I too have thought long and hard about what I would do if I wasn't a nurse and it doesn't look to promising in anything else right now. I had taught and I can't understand why teachers are upset because they have 25 in the room with an assistant. Where I went to elementary we had 50. In high school 35 to 40 so why do they complain. I am sure someone else out of work wouldn't mind teaching. We have engineers teaching physics and chemistry and math to supplement the teachers in those areas.
I am sorry I waited till I was almost 30 before going into nursing but I had listened to the wrong person. The first day of clinicals I heard a man who had a heart valve replacement that was basically a basket and ball aparatus. You could hear it in the hallway. Sometimes it would wake up his wife and other times he couldn't sleep because it was like a freight train. I was hooked and I wasn't turning back untill I became disabled. I am doing everything to get back into the active status. Hopefully it won't be too long.
0Jun 14, '02 by daveFLHello, Disabled:
I was a bit confused about the 29k salary you were talking about because I know for a fact that RNs this far south (Miami/Ft. Lauderdale) make much more than that. Yes, the sign-on bonuses are huge and they'll probably get even bigger before long. I plan to work full-time as an RN only for about year and then scoot off to to grad school to do the NA program, so I'm not too interested in any of those big bonuses and perks that have long-term commitment requirements attached.
And, to Scooby, I understand exactly what you are saying that nursing is a great career if you want to make positive difference in at least ONE person's life; that's the big difference between nursing and most other careers. Yes, I've heard that many nurses get burnt out after a while, but burnout is not so alien a concept to any profession.
0DaveFL, I am in the Brevard county and after 20 years and extra certifications and continued education, and differential I was just about $38K. I know that further south the pay scale increases as I had looked into positions some time ago. I have a friend whose home is here in Brevard county and her husband is here and she goes to New York and makes $60K by living with relatives because she can't make enough here. Every couple of months she comes home for a couple of weeks and goes back. The salary is down right lousy here in the central part of the state. Orlando also pays better but then there is the commute and an hour to work and home. Not for me.
0Jul 5, '02 by sweetnepentheHi, Dave:
I grew up in Hialeah, but now live in western PA. I am a nurse anesthetist and really love it. Started with an AD, went parttime to finish BSN and employing hospital paid 80% of that. Employing hospital paid entire tuition for anesthesia school--shortage getting severe. Have been CRNA ten years. Went into nursing for first time at age 30--went into anesthesia at 40.
Don't know your circumstances, but military-trained anesthetists receive some of the best education around, including regional anesthesia such as blocks and epidurals etc., something that is often blocked or restricted in CRNA training otherwise, because the MDs want to preserve their income. Consider the reserves, also, they will pay monthly stipend and repay most of education loans.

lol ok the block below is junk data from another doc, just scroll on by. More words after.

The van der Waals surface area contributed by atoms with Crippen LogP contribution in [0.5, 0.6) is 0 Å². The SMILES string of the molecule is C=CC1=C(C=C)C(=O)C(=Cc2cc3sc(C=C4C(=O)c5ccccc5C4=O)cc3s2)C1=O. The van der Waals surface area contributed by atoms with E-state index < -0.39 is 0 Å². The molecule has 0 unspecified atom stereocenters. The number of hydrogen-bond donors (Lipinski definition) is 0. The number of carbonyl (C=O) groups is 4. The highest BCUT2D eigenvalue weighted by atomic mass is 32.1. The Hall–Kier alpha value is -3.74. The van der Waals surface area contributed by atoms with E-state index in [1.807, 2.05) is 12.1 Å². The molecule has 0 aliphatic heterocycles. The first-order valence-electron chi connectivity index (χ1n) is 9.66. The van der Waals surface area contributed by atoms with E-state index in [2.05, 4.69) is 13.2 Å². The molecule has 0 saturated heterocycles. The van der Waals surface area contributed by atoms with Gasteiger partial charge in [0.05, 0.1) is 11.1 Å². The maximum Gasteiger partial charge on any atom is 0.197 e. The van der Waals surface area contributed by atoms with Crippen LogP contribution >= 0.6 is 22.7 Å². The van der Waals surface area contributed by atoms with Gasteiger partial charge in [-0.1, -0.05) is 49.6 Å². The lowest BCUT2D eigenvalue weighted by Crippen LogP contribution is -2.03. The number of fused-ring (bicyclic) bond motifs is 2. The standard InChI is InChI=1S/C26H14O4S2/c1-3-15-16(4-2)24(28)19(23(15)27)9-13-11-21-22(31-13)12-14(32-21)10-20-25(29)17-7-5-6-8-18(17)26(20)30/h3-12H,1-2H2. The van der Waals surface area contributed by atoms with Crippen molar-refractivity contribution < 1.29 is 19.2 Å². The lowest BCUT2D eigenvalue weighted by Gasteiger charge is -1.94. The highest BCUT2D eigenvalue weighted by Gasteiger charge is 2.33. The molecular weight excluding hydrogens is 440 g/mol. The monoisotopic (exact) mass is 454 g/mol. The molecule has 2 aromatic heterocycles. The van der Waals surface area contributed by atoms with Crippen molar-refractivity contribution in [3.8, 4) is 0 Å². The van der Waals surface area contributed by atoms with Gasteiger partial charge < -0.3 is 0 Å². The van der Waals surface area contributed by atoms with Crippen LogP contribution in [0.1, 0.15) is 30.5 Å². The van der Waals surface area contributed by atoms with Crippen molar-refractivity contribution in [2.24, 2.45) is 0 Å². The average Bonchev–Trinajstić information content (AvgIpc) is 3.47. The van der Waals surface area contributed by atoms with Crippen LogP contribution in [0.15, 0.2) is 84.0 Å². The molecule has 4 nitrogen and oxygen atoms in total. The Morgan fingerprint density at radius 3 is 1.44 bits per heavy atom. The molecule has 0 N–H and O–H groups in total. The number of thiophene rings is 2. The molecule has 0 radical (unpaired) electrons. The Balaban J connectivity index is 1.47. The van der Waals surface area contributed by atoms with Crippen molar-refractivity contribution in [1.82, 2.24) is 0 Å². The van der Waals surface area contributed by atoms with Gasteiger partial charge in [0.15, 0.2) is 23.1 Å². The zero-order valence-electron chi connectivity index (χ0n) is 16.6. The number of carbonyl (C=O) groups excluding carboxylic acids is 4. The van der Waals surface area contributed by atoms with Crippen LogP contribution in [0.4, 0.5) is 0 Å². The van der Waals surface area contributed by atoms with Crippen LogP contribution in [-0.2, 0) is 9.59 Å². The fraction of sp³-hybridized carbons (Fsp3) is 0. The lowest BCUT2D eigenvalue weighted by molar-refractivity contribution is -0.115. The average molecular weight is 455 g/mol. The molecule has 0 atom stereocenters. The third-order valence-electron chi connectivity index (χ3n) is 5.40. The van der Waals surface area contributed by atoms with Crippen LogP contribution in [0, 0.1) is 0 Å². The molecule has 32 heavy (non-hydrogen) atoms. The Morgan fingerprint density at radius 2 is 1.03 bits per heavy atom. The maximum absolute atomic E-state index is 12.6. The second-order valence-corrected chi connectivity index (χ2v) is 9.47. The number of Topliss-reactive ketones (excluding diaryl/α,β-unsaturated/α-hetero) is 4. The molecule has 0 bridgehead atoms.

44% nurse anesthetists male, compared to 5% in nursing overall.
Fortunately, or unfortunately--depending on your POV--the male experience of nursing is not the same as the female experience. IMHO, neither the patients nor the physicians abuse the male nurse as much as they do the female ones.
I am sure you are aware of the politicking going on regarding nurse anesthetists: ASA wants money and control. So just be prepared.
Love the work, though. Like the money, too! Good luck to you.
0Aug 3, '02 by sjoeWell, you're probably not crazy. At least not yet. Nurse Anesth seems like a worthy and lucrative goal and I hope you do it. Stopping short of that goal? I wouldn't want to wish it on a dog. Being a "regular RN" is a thankless and burnout job. The reason for the "nursing shortage" is primarily the way nurses are treated. Many of us don't put up with it for long and get out of the field, regardless of the pay--usually low. By the way, according to the State of Florida website figures, the average hourly wage for Florida RNs is between $17 and $18/hour. Nurse Anesth pay might be worthwhile, plus you have a lot more independence and can command a lot more respect.
Best wishes.Last edit by sjoe on Aug 22, '02
0Aug 3, '02 by Love-A-Nursecrazy, i think not! if it was just money, many would have left this profession a long time ago. welcome to the board!
0Aug 3, '02 by Mkuewelcome dave !
be sure to read l.rae's post, excellent !!
again, welcome and good luck !
0Aug 5, '02 by Jim321Dave,
There seems to be more than a few nurses who love to badmouth their own profession for any number of reasons. Some are justified, some are not. Like anything else, sometimes the negative stories get more press over the positive ones. I have been a "male" nurse for almost 30 years and I knew going in that I would have to work every other weekend, work 50% of the holidays, rotate shiftsand have my off time dictated by the needs of the floor. I also knew that everyone, everyone thinks they're underpayed no matter what the job. I started out at $4.00/hr. Some of us are called to be nurses and some choose it for themselves. Whichever one you are, know that if you continue to maintain your high ideals (in spite of the nursing shortage) and you give your patients 150% every day, you'll get more out of it than you put in.(And I don't mean burnout).
Nursing has and will always be a high stress but an immensely
rewarding profession. However, the altruism of past generations of nurses seems to have given way to the "What's in it for me" attitude. That's not all bad as nursing as a profession finds its voice. But too much of it in the workplace can be bad and I see the change in the priorities of the nursing students on our floor.
In conclusion, yes I would do it all over again in a heart beat and I'm very jealous of you as you are just starting out.
Good luck, Dave. So 'em whatcha got!
0Oct 3, '02 by dstudentWell everyone has seemed to cover my thoughts etc but anyways welcome to the board Dave.